I am profiling seven of my favorite fall bloomers for September Garden Bloggers' Bloom Day starting with my perennial sunflower. This upright plant flowers freely in late summer and fall. It can reach 6 feet high and 4 feet wide. It will grow well in ordinary soil if it is not too dry. It requires full sun. As you can see from my first picture, I grow mine in planters, because they can be rather aggressive, so I like to contain them. Also, that area on each side of the arbor is very wet, and none of the shrubs and vines I've planted have survived there, but pots work well. I don't deadhead, but leave the seeds for the birds. I've had no problems with this plant until this year when it developed some powdery mildew. Next year, I plan to spray early with an organic fungicide.
|Perennial sunflower Helianthus microcephalus|
|Few butterflies, this year, but hundreds of bees.|
Gardeners either love or hate Sweet Autumn Clematis vine. Every September, it grows up a wrought iron trellis in my garden to create an impressive column of fragrant, creamy-white flowers which I love. It is a rampant grower that can reach a height and spread of 15 to 30 feet in zones 5 - 9. The native species (C. virginiana) is not as prone to self-seeding and spreading, but I further control mine by cutting it back almost to the ground after flowering. I monitor its growth through the shrubs on each side. I find this comparatively high maintenance plant worth the trouble; many do not. If you like it, grow it in average, medium, well-drained soil in full sun to part shade.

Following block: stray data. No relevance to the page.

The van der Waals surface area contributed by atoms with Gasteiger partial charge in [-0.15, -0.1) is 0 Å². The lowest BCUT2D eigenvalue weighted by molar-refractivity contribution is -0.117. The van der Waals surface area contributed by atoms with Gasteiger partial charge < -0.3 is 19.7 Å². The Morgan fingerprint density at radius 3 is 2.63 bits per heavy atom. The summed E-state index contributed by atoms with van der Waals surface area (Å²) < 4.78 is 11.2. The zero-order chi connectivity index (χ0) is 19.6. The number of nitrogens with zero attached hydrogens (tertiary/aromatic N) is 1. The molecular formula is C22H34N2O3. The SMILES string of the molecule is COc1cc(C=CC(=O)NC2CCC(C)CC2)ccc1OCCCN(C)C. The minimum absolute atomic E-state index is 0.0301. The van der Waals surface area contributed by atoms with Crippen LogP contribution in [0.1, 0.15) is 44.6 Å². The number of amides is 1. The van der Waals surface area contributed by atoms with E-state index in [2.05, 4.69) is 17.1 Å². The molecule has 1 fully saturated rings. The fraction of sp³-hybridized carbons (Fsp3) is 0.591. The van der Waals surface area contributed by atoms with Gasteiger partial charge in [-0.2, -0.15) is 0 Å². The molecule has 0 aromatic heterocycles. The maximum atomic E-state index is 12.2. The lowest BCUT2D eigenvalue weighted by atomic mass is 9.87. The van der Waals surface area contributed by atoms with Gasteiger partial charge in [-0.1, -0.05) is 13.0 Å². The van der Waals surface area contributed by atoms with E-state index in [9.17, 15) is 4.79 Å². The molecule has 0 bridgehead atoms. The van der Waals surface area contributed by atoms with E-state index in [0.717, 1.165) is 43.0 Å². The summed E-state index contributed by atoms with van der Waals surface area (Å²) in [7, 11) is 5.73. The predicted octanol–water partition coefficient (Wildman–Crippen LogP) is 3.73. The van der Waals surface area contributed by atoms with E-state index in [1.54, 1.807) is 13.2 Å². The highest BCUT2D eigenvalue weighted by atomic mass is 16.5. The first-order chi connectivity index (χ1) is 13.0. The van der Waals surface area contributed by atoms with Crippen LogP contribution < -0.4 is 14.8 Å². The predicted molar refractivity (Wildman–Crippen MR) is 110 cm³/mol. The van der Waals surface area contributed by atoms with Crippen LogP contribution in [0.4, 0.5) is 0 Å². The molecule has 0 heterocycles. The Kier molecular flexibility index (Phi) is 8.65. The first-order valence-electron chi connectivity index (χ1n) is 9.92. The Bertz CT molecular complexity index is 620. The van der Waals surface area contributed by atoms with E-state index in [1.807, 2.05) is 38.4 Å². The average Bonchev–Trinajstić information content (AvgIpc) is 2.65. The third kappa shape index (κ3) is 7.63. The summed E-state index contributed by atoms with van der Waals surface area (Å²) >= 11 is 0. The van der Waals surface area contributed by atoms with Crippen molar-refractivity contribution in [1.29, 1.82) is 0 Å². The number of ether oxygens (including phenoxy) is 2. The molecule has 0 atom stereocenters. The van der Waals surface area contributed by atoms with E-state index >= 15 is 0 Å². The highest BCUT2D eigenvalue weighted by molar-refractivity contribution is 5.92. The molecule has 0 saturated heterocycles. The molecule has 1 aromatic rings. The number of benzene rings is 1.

|Native Sweet Autumn Clematis Clematis virginiana|
In summer, the silvery gray foliage of caryopteris x clandonensis 'Dark Knight' shines in my cottage garden border, but it comes into its own in fall when it blooms. The fragrant, small, dark purple-blue flowers are magnets for bees.This compact, mounding shrub grows up to 3 feet high and 5 feet wide in zones 6 to 9. Blue is probably my favorite flower color and this patch of blue in my fall garden always makes me happy. I usually give it some protection from the winter weather, but didn't last year because of ill health and I'm thrilled it survived the worst winter ever.
|Blue mist shrub Caryopteris 'Dark Knight'|
My clump of turtlehead has grown slowly because I planted it in dry soil, which it tolerates while preferring moisture. I love the blooms that bring late-summer color to my shade garden. This native plant, found in zones 3 to 8, grows 3 feet high and 18 inches wide. Chelone can be propagated by soft-tip cuttings in summer or by division or seed in fall or spring.
|Turtle head Chelone glabra 'Hot lips'|
|My camera captured the bee before it disappeared into the blossom.|
'Autumn Joy' is a very upright, clumping perennial that blooms early autumn. It prefers moderately fertile soil in full sun. It thrives in zones 4 to 9, growing to a height and width of 2 feet. You can find it under the common name, Autumn Joy Stonecrop, and sometimes under the name, 'Herbsfreude.'
Chrysanthemum Leucanthemum hybrid
As summer blooms begin to fade, the daisy-like flowers of fall 'mums are a welcome addition to the garden. I add pots to every border choosing colors that compliment other late bloomers. I buy the so-called 'hardy' variety, but there's no guarantee they will survive the winter -- none pulled through last year. Chrysanthemums date back to 15th century BC and according to mythology they symbolize optimism and joy.
|Chrysanthemum Leucanthemum hybrid|
The entry garden begins to look like autumn, with scattered leaves and fall mums, even with the summer 'welcome' slate and wreath still in place.
|Goldenrod Solidago Rugosa|
What are your favorite fall blooms?
Happy Autumn Gardening!
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